34. 34.  GP  Needs  Related  to  ParDcipaDon    in  Follow-­‐up  Cancer  Care   Provision  of  guidelines   Fast  paDent  re-­‐referral   Further  training  and  access  to  resources   Tools  to  stay  connected  to  the  oncologist  (survivorship   care  plan)   •  Defined  role  in  the  delivery  of  care   •  Adequate  compensaDon  for  parDcipaDon   •  •  •  •  Ref:  Chomik  Consult  &  Research.  SupporDng  the  role  of  primary  care  in  cancer  follow-­‐ up.  Canadian  Assoc  Provincial  Cancer  Agencies,  2010  
  35. 35. DOES  AUSTRALIA  HAVE  A  HIGH   PERFORMING  SYSTEM?  
  36. 36. Aoributes  of  a  High  Performing   Health  Care  Delivery  System   •  PaDents’  clinical  informaDon  is  readily  available  to   providers  and  paDents  (ie,  EHR)   •  PaDent  care  is  coordinated  across  providers  and   acDvely  managed  across  seqngs   •  Providers  are  accountable  to  each  other  and   collaborate  reliably  to  deliver  high  quality  care   •  PaDents  have  easy  access  to  appropriate  and  culturally   competent  care  and  informaDon,  when  needed  
  37. 37. Aoributes  of  a  High  Performing   Health  Care  Delivery  System  (cont’d)   •  There  is  clear  accountability  for  the  total  care  of   paDents   •  The  system  is  conDnually  innovaDng  and  learning  how   to  improve  quality,  value  and  the  paDents’  experiences   Ref:  The  Commonwealth  Fund.  Transforming  Health  Care  Delivery:  Why  it  maoers  and  what  it  will   take.  March  2012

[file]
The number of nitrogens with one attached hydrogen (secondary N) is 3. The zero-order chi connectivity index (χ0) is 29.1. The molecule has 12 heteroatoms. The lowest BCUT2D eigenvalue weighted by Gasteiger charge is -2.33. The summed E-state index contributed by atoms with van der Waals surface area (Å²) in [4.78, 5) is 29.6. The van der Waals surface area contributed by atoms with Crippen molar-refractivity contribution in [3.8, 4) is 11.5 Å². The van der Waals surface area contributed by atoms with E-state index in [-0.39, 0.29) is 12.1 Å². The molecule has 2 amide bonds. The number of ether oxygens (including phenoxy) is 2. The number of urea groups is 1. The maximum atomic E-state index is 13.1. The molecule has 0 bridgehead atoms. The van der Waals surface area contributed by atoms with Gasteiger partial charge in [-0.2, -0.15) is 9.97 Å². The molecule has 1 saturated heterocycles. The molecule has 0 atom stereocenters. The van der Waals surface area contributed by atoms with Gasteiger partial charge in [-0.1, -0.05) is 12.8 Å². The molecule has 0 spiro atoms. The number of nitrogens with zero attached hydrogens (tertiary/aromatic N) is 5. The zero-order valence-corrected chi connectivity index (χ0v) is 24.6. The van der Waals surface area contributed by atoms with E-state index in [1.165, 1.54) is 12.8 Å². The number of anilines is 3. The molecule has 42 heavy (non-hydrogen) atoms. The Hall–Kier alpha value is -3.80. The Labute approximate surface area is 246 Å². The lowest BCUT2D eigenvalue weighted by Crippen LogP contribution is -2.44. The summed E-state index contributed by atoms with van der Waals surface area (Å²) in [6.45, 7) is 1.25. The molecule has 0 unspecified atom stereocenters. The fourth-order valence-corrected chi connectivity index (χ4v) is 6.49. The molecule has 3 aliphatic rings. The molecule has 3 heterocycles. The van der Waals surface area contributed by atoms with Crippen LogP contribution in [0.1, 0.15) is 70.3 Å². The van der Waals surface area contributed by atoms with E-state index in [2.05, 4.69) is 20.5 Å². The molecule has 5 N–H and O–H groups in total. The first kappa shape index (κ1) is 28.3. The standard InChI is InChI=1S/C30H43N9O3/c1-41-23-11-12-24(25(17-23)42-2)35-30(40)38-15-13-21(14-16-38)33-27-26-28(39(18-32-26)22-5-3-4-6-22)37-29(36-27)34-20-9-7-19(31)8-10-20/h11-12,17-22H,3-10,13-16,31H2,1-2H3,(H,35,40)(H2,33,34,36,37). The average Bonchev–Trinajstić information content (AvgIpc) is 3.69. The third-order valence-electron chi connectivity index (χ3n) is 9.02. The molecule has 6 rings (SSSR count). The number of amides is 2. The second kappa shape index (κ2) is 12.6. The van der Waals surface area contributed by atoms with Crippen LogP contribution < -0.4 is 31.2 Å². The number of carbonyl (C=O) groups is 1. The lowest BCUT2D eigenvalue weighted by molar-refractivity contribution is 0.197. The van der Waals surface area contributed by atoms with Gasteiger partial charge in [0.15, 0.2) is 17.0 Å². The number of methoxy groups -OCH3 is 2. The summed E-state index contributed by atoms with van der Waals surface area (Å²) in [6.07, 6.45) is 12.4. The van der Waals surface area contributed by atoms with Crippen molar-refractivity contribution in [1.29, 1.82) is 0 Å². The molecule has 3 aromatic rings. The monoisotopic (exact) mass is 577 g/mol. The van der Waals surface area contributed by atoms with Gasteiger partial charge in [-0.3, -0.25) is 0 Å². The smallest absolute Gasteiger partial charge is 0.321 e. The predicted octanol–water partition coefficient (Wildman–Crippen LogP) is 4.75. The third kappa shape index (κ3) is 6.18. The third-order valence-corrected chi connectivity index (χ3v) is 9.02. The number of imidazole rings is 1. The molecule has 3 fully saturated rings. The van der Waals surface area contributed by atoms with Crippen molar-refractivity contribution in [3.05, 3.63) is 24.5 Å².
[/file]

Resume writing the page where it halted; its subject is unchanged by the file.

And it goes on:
38. 38. USE  OF  TECHNOLOGY  IN  MEDICAL   AND  CANCER  CARE  
  39. 39. The  Importance  of  InformaDon   “Successful  21st  century  cancer  care  organizaDons  will  be   learning  systems,  able  to  measure  paoerns  of  performance  that   are  criDcal  to  paDent  care  and  organizaDonal  survival.     OrganizaDonal  learning….requires  more  than  IT.    It  requires   availability  of  appropriate  content,  structured  and  standardized   in  ways  that  are  meaningful  to  paDents,  pracDDoners  and   administraDve  staff,  and  accessible  for  monitoring,  decision   support,  and  quality  improvement”.   Ref:  Clauser  ST  et  al.  Am  J  Prev  Med  2011;40(5  Suppl  2):S198-­‐207    (page  203)  
  40. 40. Telehealth/Telemedicine   •  Cost  per  visit  for  Univ  of  Kansas  Medical  Center’s   telemedicine  program  has  decreased  from  $812  in  1995   to  $251  in  2005   •  In  1996  Norway  became  first  country  to  have  an  official   telemedicine  fee  schedule  –  now  have  telepathology,   telepsychiatry,  telegeriatric,  teleemergency  medicine  and   teleoncology  services,  among  others   Ref:  Dooliole  GC  et  al.    J  E  Health  2011;17(9):671-­‐5  Hartvigsen  G  et  al.  Stud  Health  Technol  Inform.   2007;129(Pt  1):82-­‐6  
  41. 41. 2013  Canadian  Telehealth  Report   •  Number  of  hospital  and  community-­‐based  telehealth   endpoints  increased  from  6460  in  2010  to  7297  in  2012  (13%   )   •  Number  of  consultaDons  across  the  13  jurisdicDons  increased   from  187,385  in  2010  to  289,747  in  2012  (54.6%  )  –   increases  occurred  in  all  13  jurisdicDons   •  Number  of  communiDes  served  ranges  from  14  in  the  Yukon   to  120  in  Alberta;  Nunavut  has  25  communiDes   •  Teleoncology  services  occur  in  12  of  the  13  jurisdicDons   Ref:  COACH.  2013  Canadian  Telehealth  Report,  public  version.  2013  
  42. 42. THE  CHALLENGE  OF  CHANGING  –  IS   MEANINGFUL  CHANGE  EVEN  POSSIBLE?